Where cases, cartons or sheets have to be ergonomically moved, stacked or deposited, lifting aids such as the vacuum tube lifter Jumbo are often in use. Any vacuum lifter would be half as useful without one important system: the crane system. Schmalz proves that the right crane solution plays more than a supporting role.
Lifting aids are the focus when it comes to ergonomics in logistics and material flow. They make it easier to stack thousands of packages a day and make it possible, for example, to place wooden boards weighing up to 300 kilograms on the work table of the CNC machine without getting backache. They can be found in the automotive industry as well as in drugstore warehouses. J. Schmalz GmbH advises its customers when a JumboFlex is preferable to the JumboErgo and whether the VacuMaster must be ordered with or without a swivel device. But that is only the end of the system.
Before that, the vacuum experts look up. You know which crane ideally complements the ergonomic lifting aid. The range is as diverse as the application scenarios: Suspension and gantry cranes enable large working areas and carry up to 1,200 kilograms. Slewing cranes can be attached to existing hall columns or the wall to save space. In the absence of these, they are doweled to the ground with the crane column and base plate and ensure ergonomic handling for loads of up to 1,000 kilograms. Special solutions enable the bypassing of interfering contours or the use of vacuum tube lifters in lower spaces.
The common denominator: they all have a modular design and can be integrated flexibly. In addition – and here it becomes clear that they offer much more than just additional reach – they are made of aluminum and thus particularly smooth-running. The amount of force required to start up and move the machine is reduced by 60 percent compared to a steel alternative. In short: they provide additional ergonomics in everyday handling.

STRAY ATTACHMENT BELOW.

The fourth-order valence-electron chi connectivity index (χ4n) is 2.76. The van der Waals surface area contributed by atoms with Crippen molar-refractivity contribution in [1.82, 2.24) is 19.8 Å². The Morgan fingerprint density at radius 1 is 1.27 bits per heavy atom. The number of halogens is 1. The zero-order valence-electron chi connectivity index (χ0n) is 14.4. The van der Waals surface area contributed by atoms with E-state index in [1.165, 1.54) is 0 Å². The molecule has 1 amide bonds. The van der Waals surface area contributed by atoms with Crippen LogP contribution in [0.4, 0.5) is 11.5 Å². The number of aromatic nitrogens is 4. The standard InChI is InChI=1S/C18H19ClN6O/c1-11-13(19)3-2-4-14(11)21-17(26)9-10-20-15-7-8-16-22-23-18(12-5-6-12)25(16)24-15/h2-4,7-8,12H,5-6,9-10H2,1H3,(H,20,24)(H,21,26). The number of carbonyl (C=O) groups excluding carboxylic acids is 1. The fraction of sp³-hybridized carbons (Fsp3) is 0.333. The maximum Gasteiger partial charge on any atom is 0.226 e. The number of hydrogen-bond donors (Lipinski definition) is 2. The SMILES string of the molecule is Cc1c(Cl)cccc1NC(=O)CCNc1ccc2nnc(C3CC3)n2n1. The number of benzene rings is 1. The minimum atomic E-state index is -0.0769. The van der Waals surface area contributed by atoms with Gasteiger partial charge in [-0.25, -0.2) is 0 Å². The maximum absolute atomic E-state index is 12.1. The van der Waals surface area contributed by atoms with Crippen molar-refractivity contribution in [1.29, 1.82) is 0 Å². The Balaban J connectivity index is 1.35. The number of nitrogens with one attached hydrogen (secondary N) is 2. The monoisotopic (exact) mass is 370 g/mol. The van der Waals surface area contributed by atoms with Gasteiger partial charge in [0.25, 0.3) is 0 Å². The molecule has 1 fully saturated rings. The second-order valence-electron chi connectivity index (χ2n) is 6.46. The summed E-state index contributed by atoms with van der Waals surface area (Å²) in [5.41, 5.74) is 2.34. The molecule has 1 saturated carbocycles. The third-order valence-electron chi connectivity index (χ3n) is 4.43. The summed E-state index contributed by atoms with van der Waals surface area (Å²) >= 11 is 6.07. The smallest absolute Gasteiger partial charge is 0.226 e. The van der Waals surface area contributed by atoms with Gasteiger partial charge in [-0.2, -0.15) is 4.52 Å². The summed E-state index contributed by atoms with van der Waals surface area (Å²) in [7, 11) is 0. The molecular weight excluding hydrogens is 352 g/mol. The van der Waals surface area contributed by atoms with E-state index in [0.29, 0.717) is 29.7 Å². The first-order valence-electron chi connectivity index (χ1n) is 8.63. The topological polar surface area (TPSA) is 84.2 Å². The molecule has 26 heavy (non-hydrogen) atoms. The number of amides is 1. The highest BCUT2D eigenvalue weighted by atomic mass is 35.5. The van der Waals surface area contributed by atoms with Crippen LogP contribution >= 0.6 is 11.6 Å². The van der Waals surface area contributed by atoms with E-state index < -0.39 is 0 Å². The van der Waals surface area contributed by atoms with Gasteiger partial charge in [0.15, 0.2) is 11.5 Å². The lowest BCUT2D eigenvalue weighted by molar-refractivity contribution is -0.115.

“We achieve this through the very favorable ratio of dead weight to payload and with the help of special low-friction rollers,” explains Michael Schlaich. He has been responsible for business development handling since October 2018. The switch from steel to aluminum came about 15 years ago: Instead of buying in steel cranes, Schmalz developed a modular system for crane systems based on aluminum profiles. This is specially designed for optional combination with vacuum tube lifters of the Jumbo family, vacuum lifting devices of the VacuMaster series and chain hoists.
Based on five different extruded aluminum profiles with hollow chambers, the consultants work with the user to configure a crane system that is optimized in terms of weight, load capacity and cost. Numerous additional components are available for the design of individual crane solutions, such as jacks for adapting the crane system to low room heights or service stations for the simple replacement of transport trailers.
Measurement is just as much a part of the service as practical tests on sample cranes at Schmalz on site. “Our modular system has many advantages. One is that we can implement the right solution for any task in a short time,” Schlaich tells us. In addition, thanks to the modular design, Schmalz is quickly on site with spare parts and can replace individual components or expand the system. Whether new or extended – safety is always guaranteed, as Michael Schlaich affirms: “All our systems are tested by independent strength calculations of all load-bearing components and are therefore safe!”